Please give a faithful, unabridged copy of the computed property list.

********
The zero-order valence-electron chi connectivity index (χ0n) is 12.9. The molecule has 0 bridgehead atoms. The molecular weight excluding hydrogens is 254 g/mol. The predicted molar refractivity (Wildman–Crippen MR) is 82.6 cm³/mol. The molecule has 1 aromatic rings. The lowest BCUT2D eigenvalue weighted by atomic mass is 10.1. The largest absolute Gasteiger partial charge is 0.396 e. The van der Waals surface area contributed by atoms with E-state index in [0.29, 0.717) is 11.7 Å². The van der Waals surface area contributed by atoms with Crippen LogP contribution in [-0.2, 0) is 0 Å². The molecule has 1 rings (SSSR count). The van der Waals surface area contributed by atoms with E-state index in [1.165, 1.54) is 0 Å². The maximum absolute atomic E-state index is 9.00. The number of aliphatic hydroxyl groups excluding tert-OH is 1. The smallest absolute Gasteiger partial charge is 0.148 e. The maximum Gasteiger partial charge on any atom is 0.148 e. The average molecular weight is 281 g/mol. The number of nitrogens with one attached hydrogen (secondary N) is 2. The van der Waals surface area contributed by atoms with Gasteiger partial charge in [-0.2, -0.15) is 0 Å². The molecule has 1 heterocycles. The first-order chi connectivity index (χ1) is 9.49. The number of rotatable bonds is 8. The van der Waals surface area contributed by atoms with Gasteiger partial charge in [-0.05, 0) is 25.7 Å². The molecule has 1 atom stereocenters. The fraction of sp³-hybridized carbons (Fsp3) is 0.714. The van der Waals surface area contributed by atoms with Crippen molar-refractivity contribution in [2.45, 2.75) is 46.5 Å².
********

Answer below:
The zero-order valence-electron chi connectivity index (χ0n) is 12.9. The molecule has 0 bridgehead atoms. The molecular weight excluding hydrogens is 254 g/mol. The predicted molar refractivity (Wildman–Crippen MR) is 82.6 cm³/mol. The molecule has 1 aromatic rings. The lowest BCUT2D eigenvalue weighted by atomic mass is 10.1. The largest absolute Gasteiger partial charge is 0.396 e. The van der Waals surface area contributed by atoms with E-state index in [0.29, 0.717) is 11.7 Å². The van der Waals surface area contributed by atoms with Crippen LogP contribution in [-0.2, 0) is 0 Å². The molecule has 1 rings (SSSR count). The van der Waals surface area contributed by atoms with E-state index in [1.165, 1.54) is 0 Å². The maximum absolute atomic E-state index is 9.00. The number of aliphatic hydroxyl groups excluding tert-OH is 1. The smallest absolute Gasteiger partial charge is 0.148 e. The maximum Gasteiger partial charge on any atom is 0.148 e. The average molecular weight is 281 g/mol. The number of nitrogens with one attached hydrogen (secondary N) is 2. The van der Waals surface area contributed by atoms with Gasteiger partial charge in [-0.2, -0.15) is 0 Å². The molecule has 1 heterocycles. The first-order chi connectivity index (χ1) is 9.49. The number of rotatable bonds is 8. The van der Waals surface area contributed by atoms with Gasteiger partial charge in [-0.05, 0) is 25.7 Å². The molecule has 1 atom stereocenters. The fraction of sp³-hybridized carbons (Fsp3) is 0.714. The van der Waals surface area contributed by atoms with Crippen molar-refractivity contribution in [2.45, 2.75) is 46.5 Å².